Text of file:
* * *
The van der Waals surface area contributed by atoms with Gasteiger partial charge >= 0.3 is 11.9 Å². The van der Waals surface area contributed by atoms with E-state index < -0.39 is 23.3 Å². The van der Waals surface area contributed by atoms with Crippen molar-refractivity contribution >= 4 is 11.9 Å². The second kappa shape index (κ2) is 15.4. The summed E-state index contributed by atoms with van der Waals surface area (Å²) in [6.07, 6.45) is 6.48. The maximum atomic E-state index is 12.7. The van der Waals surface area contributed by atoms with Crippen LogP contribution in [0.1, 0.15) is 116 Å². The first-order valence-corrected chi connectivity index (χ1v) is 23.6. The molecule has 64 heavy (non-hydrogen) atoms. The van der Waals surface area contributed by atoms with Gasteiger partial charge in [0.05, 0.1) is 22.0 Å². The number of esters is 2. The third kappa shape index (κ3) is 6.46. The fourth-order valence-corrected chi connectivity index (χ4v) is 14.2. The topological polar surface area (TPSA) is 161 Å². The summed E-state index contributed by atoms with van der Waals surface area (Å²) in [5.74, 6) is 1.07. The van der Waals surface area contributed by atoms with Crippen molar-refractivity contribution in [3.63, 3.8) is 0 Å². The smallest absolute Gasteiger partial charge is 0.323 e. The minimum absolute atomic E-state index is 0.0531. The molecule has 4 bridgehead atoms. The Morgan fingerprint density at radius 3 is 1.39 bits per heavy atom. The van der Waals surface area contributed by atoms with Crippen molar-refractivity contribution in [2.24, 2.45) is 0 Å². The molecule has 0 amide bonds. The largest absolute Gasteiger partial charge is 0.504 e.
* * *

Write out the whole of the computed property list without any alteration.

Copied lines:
The van der Waals surface area contributed by atoms with Gasteiger partial charge >= 0.3 is 11.9 Å². The van der Waals surface area contributed by atoms with E-state index < -0.39 is 23.3 Å². The van der Waals surface area contributed by atoms with Crippen molar-refractivity contribution >= 4 is 11.9 Å². The second kappa shape index (κ2) is 15.4. The summed E-state index contributed by atoms with van der Waals surface area (Å²) in [6.07, 6.45) is 6.48. The maximum atomic E-state index is 12.7. The van der Waals surface area contributed by atoms with Crippen LogP contribution in [0.1, 0.15) is 116 Å². The first-order valence-corrected chi connectivity index (χ1v) is 23.6. The molecule has 64 heavy (non-hydrogen) atoms. The van der Waals surface area contributed by atoms with Gasteiger partial charge in [0.05, 0.1) is 22.0 Å². The number of esters is 2. The third kappa shape index (κ3) is 6.46. The fourth-order valence-corrected chi connectivity index (χ4v) is 14.2. The topological polar surface area (TPSA) is 161 Å². The summed E-state index contributed by atoms with van der Waals surface area (Å²) in [5.74, 6) is 1.07. The van der Waals surface area contributed by atoms with Crippen molar-refractivity contribution in [3.63, 3.8) is 0 Å². The smallest absolute Gasteiger partial charge is 0.323 e. The minimum absolute atomic E-state index is 0.0531. The molecule has 4 bridgehead atoms. The Morgan fingerprint density at radius 3 is 1.39 bits per heavy atom. The van der Waals surface area contributed by atoms with Crippen molar-refractivity contribution in [2.24, 2.45) is 0 Å². The molecule has 0 amide bonds. The largest absolute Gasteiger partial charge is 0.504 e.